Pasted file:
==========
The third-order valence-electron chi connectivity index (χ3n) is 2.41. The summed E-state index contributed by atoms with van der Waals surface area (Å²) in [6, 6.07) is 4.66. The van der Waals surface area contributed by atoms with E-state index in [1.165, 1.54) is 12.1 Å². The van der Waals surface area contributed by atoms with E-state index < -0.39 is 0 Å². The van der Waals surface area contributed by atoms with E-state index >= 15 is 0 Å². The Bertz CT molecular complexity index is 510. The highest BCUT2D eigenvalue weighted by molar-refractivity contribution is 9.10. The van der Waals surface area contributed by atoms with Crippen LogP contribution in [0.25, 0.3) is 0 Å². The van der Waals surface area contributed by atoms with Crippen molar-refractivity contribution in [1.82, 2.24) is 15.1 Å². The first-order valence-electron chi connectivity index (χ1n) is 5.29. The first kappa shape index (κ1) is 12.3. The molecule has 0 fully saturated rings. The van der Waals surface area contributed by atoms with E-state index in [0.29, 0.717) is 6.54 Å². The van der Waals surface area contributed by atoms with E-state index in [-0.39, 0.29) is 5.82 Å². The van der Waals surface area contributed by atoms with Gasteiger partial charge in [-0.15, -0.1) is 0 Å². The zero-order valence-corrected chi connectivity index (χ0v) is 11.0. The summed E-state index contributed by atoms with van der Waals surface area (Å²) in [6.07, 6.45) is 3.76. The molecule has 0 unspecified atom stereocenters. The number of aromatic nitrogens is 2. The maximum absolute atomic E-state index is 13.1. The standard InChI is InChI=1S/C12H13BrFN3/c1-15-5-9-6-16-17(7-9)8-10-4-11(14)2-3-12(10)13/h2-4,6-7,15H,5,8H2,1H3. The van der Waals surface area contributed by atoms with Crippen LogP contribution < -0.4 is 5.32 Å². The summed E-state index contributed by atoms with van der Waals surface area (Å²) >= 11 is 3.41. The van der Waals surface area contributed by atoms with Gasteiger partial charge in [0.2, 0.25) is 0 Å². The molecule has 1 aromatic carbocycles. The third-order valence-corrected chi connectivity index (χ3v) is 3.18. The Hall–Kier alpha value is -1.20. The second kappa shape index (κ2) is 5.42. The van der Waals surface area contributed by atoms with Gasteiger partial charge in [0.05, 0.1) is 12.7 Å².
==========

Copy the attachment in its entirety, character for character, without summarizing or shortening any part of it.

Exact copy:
The third-order valence-electron chi connectivity index (χ3n) is 2.41. The summed E-state index contributed by atoms with van der Waals surface area (Å²) in [6, 6.07) is 4.66. The van der Waals surface area contributed by atoms with E-state index in [1.165, 1.54) is 12.1 Å². The van der Waals surface area contributed by atoms with E-state index < -0.39 is 0 Å². The van der Waals surface area contributed by atoms with E-state index >= 15 is 0 Å². The Bertz CT molecular complexity index is 510. The highest BCUT2D eigenvalue weighted by molar-refractivity contribution is 9.10. The van der Waals surface area contributed by atoms with Crippen LogP contribution in [0.25, 0.3) is 0 Å². The van der Waals surface area contributed by atoms with Crippen molar-refractivity contribution in [1.82, 2.24) is 15.1 Å². The first-order valence-electron chi connectivity index (χ1n) is 5.29. The first kappa shape index (κ1) is 12.3. The molecule has 0 fully saturated rings. The van der Waals surface area contributed by atoms with E-state index in [0.29, 0.717) is 6.54 Å². The van der Waals surface area contributed by atoms with E-state index in [-0.39, 0.29) is 5.82 Å². The van der Waals surface area contributed by atoms with Gasteiger partial charge in [-0.15, -0.1) is 0 Å². The zero-order valence-corrected chi connectivity index (χ0v) is 11.0. The summed E-state index contributed by atoms with van der Waals surface area (Å²) in [6.07, 6.45) is 3.76. The molecule has 0 unspecified atom stereocenters. The number of aromatic nitrogens is 2. The maximum absolute atomic E-state index is 13.1. The standard InChI is InChI=1S/C12H13BrFN3/c1-15-5-9-6-16-17(7-9)8-10-4-11(14)2-3-12(10)13/h2-4,6-7,15H,5,8H2,1H3. The van der Waals surface area contributed by atoms with Crippen LogP contribution < -0.4 is 5.32 Å². The summed E-state index contributed by atoms with van der Waals surface area (Å²) >= 11 is 3.41. The van der Waals surface area contributed by atoms with Gasteiger partial charge in [0.2, 0.25) is 0 Å². The molecule has 1 aromatic carbocycles. The third-order valence-corrected chi connectivity index (χ3v) is 3.18. The Hall–Kier alpha value is -1.20. The second kappa shape index (κ2) is 5.42. The van der Waals surface area contributed by atoms with Gasteiger partial charge in [0.05, 0.1) is 12.7 Å².